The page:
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The passage reads as follows:
Is this a dagger which I see before me,
The handle toward my hand? Come, let me clutch thee.
I have thee not, and yet I see thee still.
Art thou not, fatal vision, sensible
To feeling as to sight . . . .
Macbeth witnesses this dagger, floating in the air before him, shortly before he goes into King Duncan's chamber to murder him while he sleeps. When Macbeth sees the dagger, he speaks to it directly and tries to grab it, but cannot because it is not a physical reality. This astounds him; he can't touch it, but he continues to see it. He speaks directly to the dagger again, addressing it as "fatal vision," trying to determine what exactly it is, if it is something he can touch as well as see, or if it is something else. The passage continues with Macbeth's wondering if the dagger is only "a false creation" of his disturbed mind.
The appearance of the dagger, which turns bloody before Macbeth's eyes as he continues to watch it, adds another eerie supernatural element to the play. Symbolically, it represents Macbeth's inner turmoil and feelings of horror about the murder he is about to commit, just as the appearance of Banquo's ghost in Act III shows Macbeth's fear and guilt for the most recent murder he has committed at that point in the plot.
The quote is found in Act ll, Scene 1, and is a monologue by Macbeth on his way to commit his pernicious deed, regicide. He previously expressed doubt about killing Duncan, but was persuaded by his wife to complete their plan. Macbeth is overwhelmed by the commission of his dreadful task, and thus imagines seeing a dagger floating ahead of him, leading him to Duncan's chambers.
Macbeth's continuous reference to the dagger and his imagined vision that it is changing to a bloody object for assassination means he is intensely disturbed by the magnitude of the crime he is about to commit. He cannot decide whether the dagger is real or imagined. It looks exactly like the object he is about to use to assassinate the king. To make sense of its appearance, he rhetorically asks if it is a "false creation proceeding from the heat-oppressed brain," which means he is acutely aware of the turmoil in his mind. One can assume that he is not truly ready (or even prepared) to proceed, but he has made a pledge and thus feels committed.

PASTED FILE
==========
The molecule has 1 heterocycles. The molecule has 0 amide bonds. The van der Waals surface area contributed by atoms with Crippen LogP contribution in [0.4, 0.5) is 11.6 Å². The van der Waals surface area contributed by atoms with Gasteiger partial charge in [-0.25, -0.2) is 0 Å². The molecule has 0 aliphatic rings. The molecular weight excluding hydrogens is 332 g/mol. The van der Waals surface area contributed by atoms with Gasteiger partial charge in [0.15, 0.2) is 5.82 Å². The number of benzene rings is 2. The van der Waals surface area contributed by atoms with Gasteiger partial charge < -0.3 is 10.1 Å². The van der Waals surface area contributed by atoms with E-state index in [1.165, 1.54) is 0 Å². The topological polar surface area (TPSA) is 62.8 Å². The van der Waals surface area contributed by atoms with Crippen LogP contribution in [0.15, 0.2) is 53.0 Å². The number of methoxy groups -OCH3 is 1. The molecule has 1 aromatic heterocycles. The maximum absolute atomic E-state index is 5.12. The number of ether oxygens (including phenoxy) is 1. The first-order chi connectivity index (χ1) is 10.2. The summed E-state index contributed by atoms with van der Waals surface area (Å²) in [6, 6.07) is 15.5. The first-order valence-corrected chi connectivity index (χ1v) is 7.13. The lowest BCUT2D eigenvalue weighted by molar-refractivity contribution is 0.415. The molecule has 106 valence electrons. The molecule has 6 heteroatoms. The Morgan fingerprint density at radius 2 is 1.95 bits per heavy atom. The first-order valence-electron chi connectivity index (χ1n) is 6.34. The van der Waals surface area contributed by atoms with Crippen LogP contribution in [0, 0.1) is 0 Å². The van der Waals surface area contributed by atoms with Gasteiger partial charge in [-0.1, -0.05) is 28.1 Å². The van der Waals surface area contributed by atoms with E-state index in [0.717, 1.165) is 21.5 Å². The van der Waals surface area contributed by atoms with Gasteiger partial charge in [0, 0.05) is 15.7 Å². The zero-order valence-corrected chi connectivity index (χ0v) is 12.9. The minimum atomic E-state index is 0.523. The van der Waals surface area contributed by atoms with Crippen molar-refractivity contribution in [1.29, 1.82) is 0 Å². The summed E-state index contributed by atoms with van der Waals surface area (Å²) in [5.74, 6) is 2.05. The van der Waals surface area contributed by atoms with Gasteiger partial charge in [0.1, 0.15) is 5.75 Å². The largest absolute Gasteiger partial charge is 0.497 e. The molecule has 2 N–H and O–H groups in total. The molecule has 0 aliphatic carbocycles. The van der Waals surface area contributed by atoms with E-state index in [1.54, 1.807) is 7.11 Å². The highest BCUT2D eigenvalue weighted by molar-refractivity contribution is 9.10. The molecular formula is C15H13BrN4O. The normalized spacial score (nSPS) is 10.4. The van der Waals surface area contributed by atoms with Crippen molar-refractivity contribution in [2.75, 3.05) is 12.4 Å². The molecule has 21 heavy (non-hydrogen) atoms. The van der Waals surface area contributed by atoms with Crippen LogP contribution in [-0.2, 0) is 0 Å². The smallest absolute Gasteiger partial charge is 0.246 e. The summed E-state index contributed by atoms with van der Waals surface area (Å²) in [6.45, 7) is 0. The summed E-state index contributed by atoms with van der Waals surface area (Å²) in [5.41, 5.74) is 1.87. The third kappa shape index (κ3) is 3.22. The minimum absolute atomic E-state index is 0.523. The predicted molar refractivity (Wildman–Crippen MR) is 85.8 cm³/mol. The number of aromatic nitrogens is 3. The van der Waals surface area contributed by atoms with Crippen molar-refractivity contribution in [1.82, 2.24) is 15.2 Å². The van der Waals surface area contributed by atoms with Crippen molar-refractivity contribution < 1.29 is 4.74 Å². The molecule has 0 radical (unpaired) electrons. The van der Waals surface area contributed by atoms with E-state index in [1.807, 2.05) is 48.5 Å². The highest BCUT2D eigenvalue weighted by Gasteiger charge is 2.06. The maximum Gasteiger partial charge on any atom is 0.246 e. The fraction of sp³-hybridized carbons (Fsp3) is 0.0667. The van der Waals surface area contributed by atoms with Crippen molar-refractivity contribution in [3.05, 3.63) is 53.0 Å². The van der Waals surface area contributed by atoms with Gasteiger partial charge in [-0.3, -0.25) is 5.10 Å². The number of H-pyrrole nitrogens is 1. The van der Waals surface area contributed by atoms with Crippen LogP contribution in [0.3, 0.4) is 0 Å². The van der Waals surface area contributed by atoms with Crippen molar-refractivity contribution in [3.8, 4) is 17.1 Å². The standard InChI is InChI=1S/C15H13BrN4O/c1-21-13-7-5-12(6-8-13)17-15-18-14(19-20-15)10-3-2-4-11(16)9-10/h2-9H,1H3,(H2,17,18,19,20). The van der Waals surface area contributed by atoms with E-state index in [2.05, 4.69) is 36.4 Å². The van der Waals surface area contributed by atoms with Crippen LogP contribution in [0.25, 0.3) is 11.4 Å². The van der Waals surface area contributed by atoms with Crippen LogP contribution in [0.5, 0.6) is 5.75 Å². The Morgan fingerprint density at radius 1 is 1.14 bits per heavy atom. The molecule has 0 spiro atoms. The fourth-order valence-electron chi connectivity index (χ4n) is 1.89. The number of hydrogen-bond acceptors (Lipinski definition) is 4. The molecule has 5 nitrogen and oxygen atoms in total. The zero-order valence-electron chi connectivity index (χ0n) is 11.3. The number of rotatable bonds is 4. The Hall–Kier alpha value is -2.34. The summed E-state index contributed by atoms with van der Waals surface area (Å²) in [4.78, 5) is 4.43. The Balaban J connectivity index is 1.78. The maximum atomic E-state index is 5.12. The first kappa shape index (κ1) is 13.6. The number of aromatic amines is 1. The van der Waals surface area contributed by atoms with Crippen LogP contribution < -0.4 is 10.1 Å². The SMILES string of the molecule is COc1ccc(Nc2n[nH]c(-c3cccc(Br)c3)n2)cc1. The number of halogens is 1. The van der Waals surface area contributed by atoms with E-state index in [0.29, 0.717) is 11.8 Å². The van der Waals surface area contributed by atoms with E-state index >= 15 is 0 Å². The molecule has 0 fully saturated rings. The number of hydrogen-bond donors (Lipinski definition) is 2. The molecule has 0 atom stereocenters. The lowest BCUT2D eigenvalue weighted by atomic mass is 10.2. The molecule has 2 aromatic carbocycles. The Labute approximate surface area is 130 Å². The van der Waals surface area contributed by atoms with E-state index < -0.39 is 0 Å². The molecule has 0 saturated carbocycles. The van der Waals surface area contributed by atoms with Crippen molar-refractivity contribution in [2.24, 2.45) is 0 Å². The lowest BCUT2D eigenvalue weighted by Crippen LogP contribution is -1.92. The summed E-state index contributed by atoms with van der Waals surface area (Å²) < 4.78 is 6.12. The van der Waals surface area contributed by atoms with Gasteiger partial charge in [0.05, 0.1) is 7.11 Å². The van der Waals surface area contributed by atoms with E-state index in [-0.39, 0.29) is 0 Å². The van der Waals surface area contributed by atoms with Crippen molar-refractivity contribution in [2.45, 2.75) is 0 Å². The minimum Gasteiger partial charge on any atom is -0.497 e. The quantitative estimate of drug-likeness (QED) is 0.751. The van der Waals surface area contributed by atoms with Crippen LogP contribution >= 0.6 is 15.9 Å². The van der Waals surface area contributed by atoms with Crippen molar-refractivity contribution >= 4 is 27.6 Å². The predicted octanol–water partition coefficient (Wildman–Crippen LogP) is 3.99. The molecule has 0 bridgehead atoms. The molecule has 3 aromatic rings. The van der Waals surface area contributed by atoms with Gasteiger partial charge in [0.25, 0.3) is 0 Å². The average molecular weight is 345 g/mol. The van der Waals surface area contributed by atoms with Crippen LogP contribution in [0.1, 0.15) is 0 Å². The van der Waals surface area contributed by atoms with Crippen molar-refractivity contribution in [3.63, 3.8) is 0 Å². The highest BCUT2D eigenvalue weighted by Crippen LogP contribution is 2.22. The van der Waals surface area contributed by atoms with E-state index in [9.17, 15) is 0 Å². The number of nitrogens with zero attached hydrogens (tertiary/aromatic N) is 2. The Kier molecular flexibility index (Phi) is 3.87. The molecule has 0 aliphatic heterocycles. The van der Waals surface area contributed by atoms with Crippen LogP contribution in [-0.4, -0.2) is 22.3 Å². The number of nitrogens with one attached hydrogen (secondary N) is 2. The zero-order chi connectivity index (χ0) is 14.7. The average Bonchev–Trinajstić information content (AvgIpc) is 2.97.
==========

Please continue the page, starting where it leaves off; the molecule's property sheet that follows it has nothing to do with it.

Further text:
In addition, the persistent appearance of the dagger seems to urge Macbeth to move forward. It is obvious that he wants to erase the image, but it does not fade, and he states that his eyes are overwhelmingly focused on it. His other senses are dominated by what he sees. The image is enhanced, and Macbeth tries to convince himself that it does not exist and has been brought about by "the bloody business," as he calls it.
Macbeth concludes that, at this particular time, half of the world "seems dead," giving evil an opportunity to reign, unbounded. It is at this time that witchery is afoot and malice is committed. Those sleeping are troubled by wicked dreams. He alludes to Hecate, queen of the witches and the rapacious Tarquin, a Roman king, who used the veil of night to commit his evil. Macbeth, in effect, is referring to himself, who "towards his design moves like a ghost."
As a consequence, he calls on the earth to be deaf to his movements, since he fears its very stones might announce his whereabouts and thus betray his evil purpose. He encourages himself by stating that as long as he only threatens to kill Duncan, the king continues to live. He ends by stating that he must put his words into action, otherwise the desire to act will grow cold and the obstacle to his overriding ambition, Duncan, will not be removed.
Symbolically, Macbeth's monologue represents the pervasive theme of evil, accompanied by the supernatural. The first scene of the play illustrates this fact when the audience is introduced to the witches performing a ritual and plotting their meeting with Macbeth. This atmosphere of perfidy and the abnormal is accentuated throughout the drama, and we are constantly reminded of its presence. We see it in Macbeth plotting Banquo's murder, arranging the murder of Macduff's family, seeing Banquo's blood-soaked ghost at the banquet table, visiting with the witches, and seeing the apparitions which they conjure.
Secondly, the monologue symbolizes Macbeth's initial fear of committing a reprehensible deed. Although Macbeth is used to slaughter and mayhem on the battlefield, this is so much greater and more personal. He is overwhelmed by the magnanimity of what he is about to do and is, therefore, in torment. He has to take the life of a relative, someone he respects and is supposed to protect and defend. That, surely cannot be easy.
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